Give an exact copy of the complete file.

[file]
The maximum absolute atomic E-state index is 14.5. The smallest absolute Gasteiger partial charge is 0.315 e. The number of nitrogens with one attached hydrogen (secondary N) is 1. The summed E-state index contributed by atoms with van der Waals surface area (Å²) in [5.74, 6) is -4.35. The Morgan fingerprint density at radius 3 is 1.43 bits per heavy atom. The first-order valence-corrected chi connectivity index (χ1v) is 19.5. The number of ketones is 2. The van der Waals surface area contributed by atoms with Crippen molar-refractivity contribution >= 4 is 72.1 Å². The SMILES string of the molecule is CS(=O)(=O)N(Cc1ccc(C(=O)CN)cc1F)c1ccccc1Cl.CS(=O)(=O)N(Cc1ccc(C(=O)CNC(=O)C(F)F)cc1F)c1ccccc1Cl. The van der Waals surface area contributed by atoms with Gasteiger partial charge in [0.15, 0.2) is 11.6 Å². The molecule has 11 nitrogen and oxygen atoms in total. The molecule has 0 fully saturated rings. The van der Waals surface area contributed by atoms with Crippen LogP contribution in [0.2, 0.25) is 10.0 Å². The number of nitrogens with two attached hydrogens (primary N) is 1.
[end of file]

The maximum absolute atomic E-state index is 14.5. The smallest absolute Gasteiger partial charge is 0.315 e. The number of nitrogens with one attached hydrogen (secondary N) is 1. The summed E-state index contributed by atoms with van der Waals surface area (Å²) in [5.74, 6) is -4.35. The Morgan fingerprint density at radius 3 is 1.43 bits per heavy atom. The first-order valence-corrected chi connectivity index (χ1v) is 19.5. The number of ketones is 2. The van der Waals surface area contributed by atoms with Crippen molar-refractivity contribution >= 4 is 72.1 Å². The SMILES string of the molecule is CS(=O)(=O)N(Cc1ccc(C(=O)CN)cc1F)c1ccccc1Cl.CS(=O)(=O)N(Cc1ccc(C(=O)CNC(=O)C(F)F)cc1F)c1ccccc1Cl. The van der Waals surface area contributed by atoms with Gasteiger partial charge in [0.15, 0.2) is 11.6 Å². The molecule has 11 nitrogen and oxygen atoms in total. The molecule has 0 fully saturated rings. The van der Waals surface area contributed by atoms with Crippen LogP contribution in [0.2, 0.25) is 10.0 Å². The number of nitrogens with two attached hydrogens (primary N) is 1.